Rebuilding Place in the Urban Space

"A community’s physical form, rather than its land uses, is its most intrinsic and enduring characteristic." [Katz, EPA] This blog focuses on place and placemaking and all that makes it work--historic preservation, urban design, transportation, asset-based community development, arts & cultural development, commercial district revitalization, tourism & destination development, and quality of life advocacy--along with doses of civic engagement and good governance watchdogging.

Sunday, December 02, 2012


(With an assist from Blogger.)  Yesterday and today I spent just over 5 hours writing a detailed expanded discussion of the Height Limit issue, with incredible important pathbreaking insights and just as I finished the piece, finally, whatever weird combination of keys I hit on this crappy Pavilion dv5 laptop, it completely deleted the entry (and blogger's previously saved versions weren't kept either).

In the words of a song by the local band Machetres "die mother*****, die, die, die, die."


At 2:04 PM, Anonymous Anonymous said...

Sounds like you should hit save or back up once in awhile. Never read a blogger with so many pc/networking issues.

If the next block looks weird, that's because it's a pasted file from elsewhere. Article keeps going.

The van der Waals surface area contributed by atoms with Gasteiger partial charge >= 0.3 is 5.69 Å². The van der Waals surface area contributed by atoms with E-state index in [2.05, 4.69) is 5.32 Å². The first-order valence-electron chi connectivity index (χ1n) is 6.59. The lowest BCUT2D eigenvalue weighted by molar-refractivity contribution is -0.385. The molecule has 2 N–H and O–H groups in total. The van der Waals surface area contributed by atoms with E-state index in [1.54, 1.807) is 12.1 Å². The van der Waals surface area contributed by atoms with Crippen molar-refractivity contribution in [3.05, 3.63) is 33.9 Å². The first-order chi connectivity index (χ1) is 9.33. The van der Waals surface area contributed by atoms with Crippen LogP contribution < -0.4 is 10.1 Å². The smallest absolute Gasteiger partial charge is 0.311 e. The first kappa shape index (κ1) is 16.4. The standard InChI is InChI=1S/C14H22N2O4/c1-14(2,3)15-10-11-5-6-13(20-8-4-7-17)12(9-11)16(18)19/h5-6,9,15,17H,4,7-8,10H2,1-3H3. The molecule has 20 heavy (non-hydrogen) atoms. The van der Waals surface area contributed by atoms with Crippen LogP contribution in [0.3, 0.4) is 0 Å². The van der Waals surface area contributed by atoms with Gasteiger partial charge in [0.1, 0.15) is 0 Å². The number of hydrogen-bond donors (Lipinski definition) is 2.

At 2:12 PM, Anonymous thm said...

Don't know if it would help with Blogger specifically, but much progress has been made on the "don't accidentally lose work" front from Apple if you're working on a Mac and additionally have Apple's Time Capsule wireless router/ network drive.

There is a new document paradigm, introduced in MacOS 10.7, that mostly does away with "Save" in the File menu, because documents (for apps that support this paradigm) are always saving *and archiving* the changes you make to an open document. Instead there is "Save a version" command, that lets one take a snapshot of a document, and then a "Revert" command that lets one browse through previous versions.

This is then coupled with "Time Machine," Apple's unobtrusive, in-the-background backup software, that's always archiving changes to documents provided it's attached to the backup drive. And the Time Capsule is a backup drive that's essentially always hooked up, because it's also your wireless router.

See, e.g., this description.

At 4:35 PM, Blogger Richard Layman said...

hmm, a reason to shift to the Mac...


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